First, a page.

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This Place

A Story

By Dean F. HardyPublished about a year ago Updated about a year ago 6 min read
Top Story - January 2023
This Place
Photo by Todd Trapani on Unsplash


Black. A glassy reflection to it that made him think of beached whales, slick with oil after a tanker spill. He blew smoke down into it and watched it swirl and linger like a fog. Slowly, it faded and the features of his face reappeared in disjointed form, fragmented in the rippled liquid. Fragmented, he thought. Pulled apart. The liquid settled further and his face came into clear view within it. Broken. He pulled on his cigarette, exhaled and brought the coffee to his lips.

The heat of it forced his body to shudder in the morning cold. He winced and chased it with another drag of his cigarette.

"Scorched Earth," he breathed.

He turned to look around the grounds. The trees were browned and naked. The concrete pavement was loose and uneven and grey. The sky mirrored what it looked upon.

The others stood in twos and threes and did so in silence, smoking and sipping their coffees. Their backs facing the fences, turned away from the outside world and whatever waited for them there. Whether this was a conscious or subconscious act, Atticus did not know.

He killed the end of his cigarette and let it fall into his cup and listened to the feint sizzle. He looked around once more, at the trees and the concrete and the faces and the looming sky, above them all. The faces looked beyond him, into the past.

Fragmented, he thought again. Broken.



She woke to the noise of hard rain falling. In these parts, winter swallowed the concept of time and darkness became the light. Arching shadows of the street stretched across the bedroom wall and she watched the rain run its shape over them. She reached out instinctively beside her and felt for him. The cold sheets, burnt her touch.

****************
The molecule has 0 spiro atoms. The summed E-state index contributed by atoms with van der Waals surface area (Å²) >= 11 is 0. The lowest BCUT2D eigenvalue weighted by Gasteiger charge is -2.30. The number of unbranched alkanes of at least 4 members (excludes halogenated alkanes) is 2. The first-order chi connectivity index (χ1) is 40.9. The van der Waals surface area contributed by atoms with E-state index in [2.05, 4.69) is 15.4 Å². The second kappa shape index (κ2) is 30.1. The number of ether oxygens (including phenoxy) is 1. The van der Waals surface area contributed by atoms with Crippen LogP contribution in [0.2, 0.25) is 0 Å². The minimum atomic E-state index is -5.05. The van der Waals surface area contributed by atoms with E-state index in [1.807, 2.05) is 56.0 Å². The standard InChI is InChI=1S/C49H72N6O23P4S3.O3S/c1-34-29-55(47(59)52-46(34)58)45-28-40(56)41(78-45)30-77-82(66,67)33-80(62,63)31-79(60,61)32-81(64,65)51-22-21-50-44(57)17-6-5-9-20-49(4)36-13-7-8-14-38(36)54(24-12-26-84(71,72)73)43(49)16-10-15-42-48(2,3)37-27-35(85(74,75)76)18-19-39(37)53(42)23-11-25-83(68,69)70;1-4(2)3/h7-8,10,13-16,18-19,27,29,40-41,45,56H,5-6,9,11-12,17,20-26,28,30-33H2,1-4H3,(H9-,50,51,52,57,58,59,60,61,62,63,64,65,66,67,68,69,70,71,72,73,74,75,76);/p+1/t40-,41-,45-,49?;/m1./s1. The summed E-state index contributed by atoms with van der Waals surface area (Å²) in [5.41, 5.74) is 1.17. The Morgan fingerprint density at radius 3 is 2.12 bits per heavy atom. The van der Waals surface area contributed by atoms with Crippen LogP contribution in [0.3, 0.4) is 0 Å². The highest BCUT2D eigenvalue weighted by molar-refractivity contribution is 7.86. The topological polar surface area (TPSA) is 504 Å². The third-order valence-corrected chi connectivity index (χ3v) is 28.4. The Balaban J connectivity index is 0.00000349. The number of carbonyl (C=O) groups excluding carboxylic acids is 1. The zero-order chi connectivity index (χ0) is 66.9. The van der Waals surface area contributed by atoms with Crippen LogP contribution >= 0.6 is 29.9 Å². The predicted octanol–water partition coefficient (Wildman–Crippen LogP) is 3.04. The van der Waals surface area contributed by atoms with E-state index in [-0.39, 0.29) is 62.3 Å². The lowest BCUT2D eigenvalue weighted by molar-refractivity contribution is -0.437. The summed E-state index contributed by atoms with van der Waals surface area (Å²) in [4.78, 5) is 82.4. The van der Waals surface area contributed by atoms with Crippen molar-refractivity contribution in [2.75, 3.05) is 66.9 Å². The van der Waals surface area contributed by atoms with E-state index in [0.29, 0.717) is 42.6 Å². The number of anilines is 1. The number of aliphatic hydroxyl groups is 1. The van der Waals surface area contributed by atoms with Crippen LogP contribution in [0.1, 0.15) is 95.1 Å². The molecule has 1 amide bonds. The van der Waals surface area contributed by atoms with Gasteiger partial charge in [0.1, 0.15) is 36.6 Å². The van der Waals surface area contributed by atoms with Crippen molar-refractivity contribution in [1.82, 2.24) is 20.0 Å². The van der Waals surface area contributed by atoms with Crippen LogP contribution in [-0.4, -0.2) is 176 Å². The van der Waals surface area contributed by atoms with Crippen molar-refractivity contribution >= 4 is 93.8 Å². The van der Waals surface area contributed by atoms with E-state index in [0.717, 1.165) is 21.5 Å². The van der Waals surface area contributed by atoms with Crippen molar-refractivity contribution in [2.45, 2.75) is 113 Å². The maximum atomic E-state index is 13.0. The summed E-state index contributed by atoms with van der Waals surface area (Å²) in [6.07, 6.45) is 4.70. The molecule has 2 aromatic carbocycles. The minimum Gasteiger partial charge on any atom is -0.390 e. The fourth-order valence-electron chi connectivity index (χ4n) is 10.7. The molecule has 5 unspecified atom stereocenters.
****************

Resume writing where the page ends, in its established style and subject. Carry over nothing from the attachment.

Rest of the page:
She retreated her arm and coiled it around her goosefleshed breasts, embraced herself and tried to forget.



The air felt full and heavy. It left a taste of metal on the tongue. He looked to the window. The sky foreshadowed a beautiful chaos. Nimbostratus formations, dense and powerful and violent, collided like the tectonic plates they towered over. He recalled camping with his Father as a boy.

The sky moved like a great wave, an entire ocean pushing down upon them as if the sky itself was falling. Thunder echoed and roared through the valleys whilst he sought protection beneath his Father's arms and behind fastened eyes, he prayed that he would save them.

"It's alright, Son. You're safe," he whispered.

"What is it Papa?"

The mountain quaked and all around them the trees bowed and submitted to the majesty of the Universe as the heavens opened before them. He felt his Father's forearms forge their way through him, his fingers chiseling into his flesh. He knew then that he was safe and he sobbed.

"Papa, what is it ?" he cried. "Pa-"

"Atticus. Atticus, what is it ? Atticus, are you listening ?" she said.

He withdrew his attention from the window and from the past, "Yes, Dr.Crenshaw. I'm sorry, I was-"

"Someplace else," she interjected. "What was on your mind ?"

"God's fury," he breathed.

She sat back across the desk and allowed contemplation to settle into silence. She watched his face return slowly to the present. His eyes, were acrylic and spoke a language of their own. His face was hardened and aged beyond its natural years. She imagined men were intimidated by such a face and that women feared it.